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19. Louisville

With stars on both sides of the ball, the Cardinals and their adventurous coach are in for an exciting ride

By Gene Menez

 
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Laroni Gallishaw, who had five interceptions in '01, is just one of the big-time ball-hawkers on a standout Cardinals defense. Scott Halleran/Allsport
Enemy Lines
An opposing coach's view of the Cardinals

"Quarterback Dave Ragone really understands their offense. He's a good decision-maker and throws well on the move.... Tight end Ronnie Ghent runs good routes and is a solid blocker.... A balanced running game is critical to that offense. The big question is: do they have a reliable tailback?... Defensive end Dewayne White is a pass-rushing monster. Coming off the edge like he does really disrupts things.... They expect their safeties to be big hitters, and free safety Anthony Floyd is a very physical guy who covers a lot of ground."

Sports Illustrated Free-falling from 11,000 feet one afternoon in mid-July, John L. Smith wouldn't pull his rip cord. The 53-year-old Cardinals coach and rookie sky diver, who enjoys life by pushing it to the limit (he has also run with the bulls in Pamplona), had already fallen 5,000 feet, but he ignored instructors yelling at him to pull the cord. "I guess I was enjoying the ride a little too much," says Smith, who landed safely thanks to an instructor who pulled the cord for him.

Expect Smith and Louisville to have a similarly exciting ride this season. Coming off an 11-2 season, the Cardinals have high hopes with Heisman Trophy candidate Dave Ragone (3,056 yards, 23 TDs in 2001) at quarterback and 10 starters returning from an underappreciated defense. A Sept. 26 home game against Florida State has Louisville setting its sights on making another big jump, to BCS contender.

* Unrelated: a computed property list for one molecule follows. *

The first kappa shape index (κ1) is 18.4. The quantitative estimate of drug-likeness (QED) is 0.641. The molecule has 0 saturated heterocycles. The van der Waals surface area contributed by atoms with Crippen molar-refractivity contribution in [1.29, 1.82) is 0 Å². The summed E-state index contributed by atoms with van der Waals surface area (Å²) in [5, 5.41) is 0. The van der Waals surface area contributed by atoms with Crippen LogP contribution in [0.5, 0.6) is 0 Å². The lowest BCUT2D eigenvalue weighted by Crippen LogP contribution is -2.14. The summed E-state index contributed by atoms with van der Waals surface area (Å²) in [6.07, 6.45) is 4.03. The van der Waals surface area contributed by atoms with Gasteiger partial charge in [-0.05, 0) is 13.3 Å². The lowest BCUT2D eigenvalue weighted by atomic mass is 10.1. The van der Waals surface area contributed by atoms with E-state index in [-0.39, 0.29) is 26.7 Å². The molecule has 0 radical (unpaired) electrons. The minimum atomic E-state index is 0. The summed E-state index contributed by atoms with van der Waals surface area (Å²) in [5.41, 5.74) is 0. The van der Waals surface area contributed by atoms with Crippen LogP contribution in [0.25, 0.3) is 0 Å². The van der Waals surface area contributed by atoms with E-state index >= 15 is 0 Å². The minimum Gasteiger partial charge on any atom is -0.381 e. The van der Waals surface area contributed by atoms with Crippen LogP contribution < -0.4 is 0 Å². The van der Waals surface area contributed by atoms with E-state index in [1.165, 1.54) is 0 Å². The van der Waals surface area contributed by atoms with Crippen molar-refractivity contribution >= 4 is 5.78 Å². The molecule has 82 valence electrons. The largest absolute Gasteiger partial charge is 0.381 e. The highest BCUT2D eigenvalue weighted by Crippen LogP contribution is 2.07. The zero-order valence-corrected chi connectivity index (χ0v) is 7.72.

With the pass-happy offense forced to replace four starters on the line and two receivers, defense is Louisville's strength. The 4-3 unit has become a fast, blitzing, ball-hawking group that ranked 10th in the country last season in scoring defense (17.9 ppg). The star is 6'3", 277-pound junior end Dewayne White, last year's Conference USA Defensive Player of the Year. White uses a combination of quickness and strength to get to the quarterback. Last season he was second in the nation with 15 sacks. "He doesn't know any better," says senior end Devon Thomas. "Coach will say, 'I need you to take out the center, the fullback and make the tackle, too.' He'll say, 'Yes sir,' and do it."

If White can get his teammates to adopt that attitude, Louisville should be in for an exciting ride.

Issue date: August 12, 2002

 


 
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